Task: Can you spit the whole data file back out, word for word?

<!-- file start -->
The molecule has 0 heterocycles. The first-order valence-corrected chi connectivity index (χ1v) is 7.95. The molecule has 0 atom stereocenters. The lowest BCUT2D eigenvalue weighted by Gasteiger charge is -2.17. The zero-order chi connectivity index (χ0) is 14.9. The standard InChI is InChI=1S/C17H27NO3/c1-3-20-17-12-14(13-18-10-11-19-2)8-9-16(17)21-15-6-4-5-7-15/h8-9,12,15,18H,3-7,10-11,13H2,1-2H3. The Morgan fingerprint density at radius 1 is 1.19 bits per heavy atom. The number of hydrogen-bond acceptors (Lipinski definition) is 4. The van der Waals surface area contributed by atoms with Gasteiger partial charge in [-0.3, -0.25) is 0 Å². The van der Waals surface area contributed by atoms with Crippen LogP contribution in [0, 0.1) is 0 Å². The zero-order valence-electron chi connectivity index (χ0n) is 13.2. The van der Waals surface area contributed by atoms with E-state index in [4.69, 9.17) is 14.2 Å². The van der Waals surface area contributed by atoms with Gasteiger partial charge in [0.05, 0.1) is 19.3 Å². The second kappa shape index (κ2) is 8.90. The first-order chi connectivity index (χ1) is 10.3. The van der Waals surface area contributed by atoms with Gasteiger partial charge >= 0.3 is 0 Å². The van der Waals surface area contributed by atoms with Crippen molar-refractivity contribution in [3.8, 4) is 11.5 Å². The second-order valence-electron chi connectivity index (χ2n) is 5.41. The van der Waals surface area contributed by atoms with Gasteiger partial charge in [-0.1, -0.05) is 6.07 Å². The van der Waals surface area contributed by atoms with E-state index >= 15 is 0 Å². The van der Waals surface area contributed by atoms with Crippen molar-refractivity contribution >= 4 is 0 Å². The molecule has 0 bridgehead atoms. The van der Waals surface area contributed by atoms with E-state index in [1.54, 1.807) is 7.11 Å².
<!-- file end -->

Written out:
The molecule has 0 heterocycles. The first-order valence-corrected chi connectivity index (χ1v) is 7.95. The molecule has 0 atom stereocenters. The lowest BCUT2D eigenvalue weighted by Gasteiger charge is -2.17. The zero-order chi connectivity index (χ0) is 14.9. The standard InChI is InChI=1S/C17H27NO3/c1-3-20-17-12-14(13-18-10-11-19-2)8-9-16(17)21-15-6-4-5-7-15/h8-9,12,15,18H,3-7,10-11,13H2,1-2H3. The Morgan fingerprint density at radius 1 is 1.19 bits per heavy atom. The number of hydrogen-bond acceptors (Lipinski definition) is 4. The van der Waals surface area contributed by atoms with Gasteiger partial charge in [-0.3, -0.25) is 0 Å². The van der Waals surface area contributed by atoms with Crippen LogP contribution in [0, 0.1) is 0 Å². The zero-order valence-electron chi connectivity index (χ0n) is 13.2. The van der Waals surface area contributed by atoms with E-state index in [4.69, 9.17) is 14.2 Å². The van der Waals surface area contributed by atoms with Gasteiger partial charge in [0.05, 0.1) is 19.3 Å². The second kappa shape index (κ2) is 8.90. The first-order chi connectivity index (χ1) is 10.3. The van der Waals surface area contributed by atoms with Gasteiger partial charge >= 0.3 is 0 Å². The van der Waals surface area contributed by atoms with Crippen molar-refractivity contribution in [3.8, 4) is 11.5 Å². The second-order valence-electron chi connectivity index (χ2n) is 5.41. The van der Waals surface area contributed by atoms with Gasteiger partial charge in [-0.1, -0.05) is 6.07 Å². The van der Waals surface area contributed by atoms with E-state index >= 15 is 0 Å². The van der Waals surface area contributed by atoms with Crippen molar-refractivity contribution >= 4 is 0 Å². The molecule has 0 bridgehead atoms. The van der Waals surface area contributed by atoms with E-state index in [1.54, 1.807) is 7.11 Å².